5. Participant experience measured using ethnographic observations, individual interviews and focus groups at baseline, during the pulmonary rehabilitation intervention and 12 weeks (6 weeks after intervention completion)
Secondary outcome measures
1. Chest pain is measured using a subset of questions from the Brief Pain Inventory at baseline, 6 weeks (end of intervention) and 12 weeks (6 weeks after intervention completion)
2. Haemoptysis is measured using a single question rating scale at baseline, 6 weeks (end of intervention) and 12 weeks (6 weeks after intervention completion)
3. Depression is measured using the PHQ-9 all measured at baseline, 6 weeks (end of intervention) and 12 weeks (6 weeks after intervention completion)
Overall trial start date
Overall trial end date
Participant inclusion criteria
1. Aged 18 years or over
2. Diagnosis of chronic obstructive pulmonary disease (COPD) or tuberculosis (TB)
3. Seen at Mulago Hospital as an inpatient or outpatient
4. Medical Research Council dyspnoea score grade 2 (MRC2) or higher
5. No unstable cardiovascular disease or locomotor difficulties that preclude exercise
Target number of participants
Participant exclusion criteria
1. Smear positive TB for those with previous TB treatment
2. Unwilling or unable to attend a PR programme
3. Unable to provide informed consent.
Recruitment start date
Recruitment end date
Countries of recruitment
Trial participating centre
Plymouth University, Peninsula Schools of Medicine and Dentistry
Peninsula Schools of Medicine and Dentistry
+44 1752 434258
Funding Body Type
private sector organisation
Funding Body Subtype
Medical Research Council
Funding Body Type
Funding Body Subtype
Department for International Development
Department for International Development, UK, DFID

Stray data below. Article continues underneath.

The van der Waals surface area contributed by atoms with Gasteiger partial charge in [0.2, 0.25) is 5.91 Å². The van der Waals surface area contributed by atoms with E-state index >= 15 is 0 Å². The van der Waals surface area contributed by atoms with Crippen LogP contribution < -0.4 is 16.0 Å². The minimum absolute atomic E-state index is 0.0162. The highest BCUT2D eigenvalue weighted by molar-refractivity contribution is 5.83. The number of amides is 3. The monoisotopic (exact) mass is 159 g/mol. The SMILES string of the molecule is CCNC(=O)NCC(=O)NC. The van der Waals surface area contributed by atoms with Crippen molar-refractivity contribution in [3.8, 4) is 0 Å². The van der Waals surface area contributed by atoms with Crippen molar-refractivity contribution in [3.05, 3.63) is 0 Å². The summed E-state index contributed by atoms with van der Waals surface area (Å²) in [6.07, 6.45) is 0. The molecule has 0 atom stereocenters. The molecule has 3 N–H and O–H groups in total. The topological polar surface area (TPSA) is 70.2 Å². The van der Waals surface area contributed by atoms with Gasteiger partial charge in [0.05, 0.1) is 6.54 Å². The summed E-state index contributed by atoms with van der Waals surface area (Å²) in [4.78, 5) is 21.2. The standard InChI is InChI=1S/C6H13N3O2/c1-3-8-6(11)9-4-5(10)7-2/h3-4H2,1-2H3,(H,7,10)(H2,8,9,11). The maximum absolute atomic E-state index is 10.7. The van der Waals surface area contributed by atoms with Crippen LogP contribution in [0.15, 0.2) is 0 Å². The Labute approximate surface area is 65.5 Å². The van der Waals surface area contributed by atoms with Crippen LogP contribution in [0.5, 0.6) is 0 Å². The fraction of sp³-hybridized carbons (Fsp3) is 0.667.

Funding Body Type
Funding Body Subtype
Results and Publications
Publication and dissemination plan
The results of the feasibility development trial will be presented to local and national educational meetings in Africa and international conferences including the European Respiratory Society, International Union against TB and Lung Disease and the IPCRG (who have agreed for an oral presentation on this research at their 2016 conference. Papers will be submitted to peer reviewed open access journals and other high impact peer review journals (for example, Lancet Global Health).
A project website will be created and updated monthly on the University of Plymouth server, with links to other web platforms and social media. The website will be referred to in all project dissemination activities. Educational videos for lay people will be uploaded on the Plymouth and IPCRG websites, with free access to educational resources developed during the project.A press release will be developed with the assistance of the Plymouth University’s press office. Local and national media campaigns will be used in Africa, particularly focussing on radio and television broadcasts.
Intention to publish date
Participant level data
Not provided at time of registration
Results - basic reporting